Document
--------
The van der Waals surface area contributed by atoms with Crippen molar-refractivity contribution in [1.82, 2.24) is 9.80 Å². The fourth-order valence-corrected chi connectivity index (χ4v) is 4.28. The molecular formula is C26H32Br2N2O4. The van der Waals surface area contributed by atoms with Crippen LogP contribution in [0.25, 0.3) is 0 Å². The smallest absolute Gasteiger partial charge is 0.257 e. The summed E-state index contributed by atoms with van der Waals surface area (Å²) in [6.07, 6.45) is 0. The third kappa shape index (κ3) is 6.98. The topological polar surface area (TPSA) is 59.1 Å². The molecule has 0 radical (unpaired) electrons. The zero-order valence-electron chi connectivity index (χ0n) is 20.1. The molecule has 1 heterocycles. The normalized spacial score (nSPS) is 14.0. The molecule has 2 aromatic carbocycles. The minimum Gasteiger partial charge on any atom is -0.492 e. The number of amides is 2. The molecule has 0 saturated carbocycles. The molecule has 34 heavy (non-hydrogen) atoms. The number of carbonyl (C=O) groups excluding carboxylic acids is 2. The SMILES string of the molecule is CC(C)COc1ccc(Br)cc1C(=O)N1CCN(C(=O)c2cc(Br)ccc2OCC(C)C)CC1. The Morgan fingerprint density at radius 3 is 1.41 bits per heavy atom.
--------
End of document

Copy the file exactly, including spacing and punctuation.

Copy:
The van der Waals surface area contributed by atoms with Crippen molar-refractivity contribution in [1.82, 2.24) is 9.80 Å². The fourth-order valence-corrected chi connectivity index (χ4v) is 4.28. The molecular formula is C26H32Br2N2O4. The van der Waals surface area contributed by atoms with Crippen LogP contribution in [0.25, 0.3) is 0 Å². The smallest absolute Gasteiger partial charge is 0.257 e. The summed E-state index contributed by atoms with van der Waals surface area (Å²) in [6.07, 6.45) is 0. The third kappa shape index (κ3) is 6.98. The topological polar surface area (TPSA) is 59.1 Å². The molecule has 0 radical (unpaired) electrons. The zero-order valence-electron chi connectivity index (χ0n) is 20.1. The molecule has 1 heterocycles. The normalized spacial score (nSPS) is 14.0. The molecule has 2 aromatic carbocycles. The minimum Gasteiger partial charge on any atom is -0.492 e. The number of amides is 2. The molecule has 0 saturated carbocycles. The molecule has 34 heavy (non-hydrogen) atoms. The number of carbonyl (C=O) groups excluding carboxylic acids is 2. The SMILES string of the molecule is CC(C)COc1ccc(Br)cc1C(=O)N1CCN(C(=O)c2cc(Br)ccc2OCC(C)C)CC1. The Morgan fingerprint density at radius 3 is 1.41 bits per heavy atom.